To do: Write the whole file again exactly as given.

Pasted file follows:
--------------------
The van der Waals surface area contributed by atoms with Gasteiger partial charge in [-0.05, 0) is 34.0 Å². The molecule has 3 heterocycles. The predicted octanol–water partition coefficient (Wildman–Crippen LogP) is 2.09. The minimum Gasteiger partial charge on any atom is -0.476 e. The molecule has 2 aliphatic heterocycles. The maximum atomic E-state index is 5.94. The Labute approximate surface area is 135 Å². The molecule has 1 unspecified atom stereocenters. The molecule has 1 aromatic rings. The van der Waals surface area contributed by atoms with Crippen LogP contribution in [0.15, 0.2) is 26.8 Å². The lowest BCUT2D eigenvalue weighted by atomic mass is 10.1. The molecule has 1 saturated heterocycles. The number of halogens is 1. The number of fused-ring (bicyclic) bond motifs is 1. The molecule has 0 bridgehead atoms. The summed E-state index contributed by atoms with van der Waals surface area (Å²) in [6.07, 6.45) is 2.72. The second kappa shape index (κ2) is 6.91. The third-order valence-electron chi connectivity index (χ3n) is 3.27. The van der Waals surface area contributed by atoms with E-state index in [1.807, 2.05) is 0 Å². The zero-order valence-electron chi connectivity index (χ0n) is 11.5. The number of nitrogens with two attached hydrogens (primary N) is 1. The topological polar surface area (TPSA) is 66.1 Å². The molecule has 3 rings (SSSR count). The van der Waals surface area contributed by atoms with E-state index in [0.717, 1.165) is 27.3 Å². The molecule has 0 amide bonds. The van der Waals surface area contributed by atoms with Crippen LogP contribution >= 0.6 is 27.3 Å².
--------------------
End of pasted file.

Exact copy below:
The van der Waals surface area contributed by atoms with Gasteiger partial charge in [-0.05, 0) is 34.0 Å². The molecule has 3 heterocycles. The predicted octanol–water partition coefficient (Wildman–Crippen LogP) is 2.09. The minimum Gasteiger partial charge on any atom is -0.476 e. The molecule has 2 aliphatic heterocycles. The maximum atomic E-state index is 5.94. The Labute approximate surface area is 135 Å². The molecule has 1 unspecified atom stereocenters. The molecule has 1 aromatic rings. The van der Waals surface area contributed by atoms with Crippen LogP contribution in [0.15, 0.2) is 26.8 Å². The lowest BCUT2D eigenvalue weighted by atomic mass is 10.1. The molecule has 1 saturated heterocycles. The number of halogens is 1. The number of fused-ring (bicyclic) bond motifs is 1. The molecule has 0 bridgehead atoms. The summed E-state index contributed by atoms with van der Waals surface area (Å²) in [6.07, 6.45) is 2.72. The second kappa shape index (κ2) is 6.91. The third-order valence-electron chi connectivity index (χ3n) is 3.27. The van der Waals surface area contributed by atoms with E-state index in [1.807, 2.05) is 0 Å². The zero-order valence-electron chi connectivity index (χ0n) is 11.5. The number of nitrogens with two attached hydrogens (primary N) is 1. The topological polar surface area (TPSA) is 66.1 Å². The molecule has 3 rings (SSSR count). The van der Waals surface area contributed by atoms with E-state index in [0.717, 1.165) is 27.3 Å². The molecule has 0 amide bonds. The van der Waals surface area contributed by atoms with Crippen LogP contribution >= 0.6 is 27.3 Å².